Lithuanian conservatives move to oblige candidates to declare Communist membership

  • 2023-05-03
  • BNS/TBT Staff

VILNIUS – MPs Paule Kuzmickiene and Andrius Vysniauskas of the conservative Homeland Union-Lithuanian Christian Democrats have registered legislative amendments that would oblige candidates standing in an election to declare their past Soviet Communist Party membership or risk being removed from the race.  

The amendments to the Electoral Code would require candidates to disclose not only their past collaboration with the KGB, as they currently have to do, but also their past Communist Party membership and any senior positions if held. 

This information would be displayed on election posters, and the Central Electoral Commission would have to check if candidates have in the past been members of the Communist Party. 

If it turns out that a candidate concealed their former Communist Party affiliation, they would be excluded from the election. This currently applies to former secret collaborators of the Soviet security services.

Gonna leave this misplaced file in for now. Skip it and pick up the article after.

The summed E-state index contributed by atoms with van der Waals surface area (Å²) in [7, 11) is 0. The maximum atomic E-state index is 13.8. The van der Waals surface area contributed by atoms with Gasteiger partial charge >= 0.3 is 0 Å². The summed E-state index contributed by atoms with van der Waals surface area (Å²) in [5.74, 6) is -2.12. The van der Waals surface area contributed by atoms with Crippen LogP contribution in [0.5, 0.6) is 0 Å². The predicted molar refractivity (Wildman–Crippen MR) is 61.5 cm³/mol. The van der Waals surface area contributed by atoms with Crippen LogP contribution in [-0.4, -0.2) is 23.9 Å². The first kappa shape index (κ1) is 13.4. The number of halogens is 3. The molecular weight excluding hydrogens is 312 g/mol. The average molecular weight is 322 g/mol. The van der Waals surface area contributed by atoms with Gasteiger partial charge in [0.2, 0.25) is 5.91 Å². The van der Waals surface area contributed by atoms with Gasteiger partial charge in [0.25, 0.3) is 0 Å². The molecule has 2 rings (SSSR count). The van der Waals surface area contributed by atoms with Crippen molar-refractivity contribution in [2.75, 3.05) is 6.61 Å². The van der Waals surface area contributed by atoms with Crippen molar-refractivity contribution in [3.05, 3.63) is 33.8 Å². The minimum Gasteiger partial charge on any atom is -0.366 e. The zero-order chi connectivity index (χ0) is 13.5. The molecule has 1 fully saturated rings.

If it emerges after the election that a person elected as a municipal councilor or mayor, or a member the European Parliament has in the past been a member of the Communist Party and held a position in the party structures, their mandate would be cancelled. If such information becomes known about a president or a member of the Seimas, they could face an impeachment. 

The initiators say voters have the right to know important facts about a candidate's biography, because this could determine their decision.  

The conservative MPs drafted the amendments to the Electoral Code after it emerged in early April that Gitanas Nauseda failed to disclose his past Communist Party membership when he ran for president in 2019. 

Nauseda joined the Communist Party, which ruled Lithuania during the Soviet era, in 1988, but failed to disclose this to the public. When this fact came to light, he called the decision to join the party "a mistake of his youth".

The president said he did not commit a formal violation when he did not answer a question about his present or past political affiliations in the Central Electoral Commission's questionnaire, because it was an optional question. However, he admits that he could have "morally done so".

The news about the president's Communist Party membership at the end of the Soviet era has adversely affected his popularity ratings.

A recent Vilmorus poll showed that the news had swayed the opinion of 20.7 percent of respondents toward the negative side.

Some 61.2 percent of those polled said their opinion about the president had not changed, and 3.3 percent said their opinion had turned positive.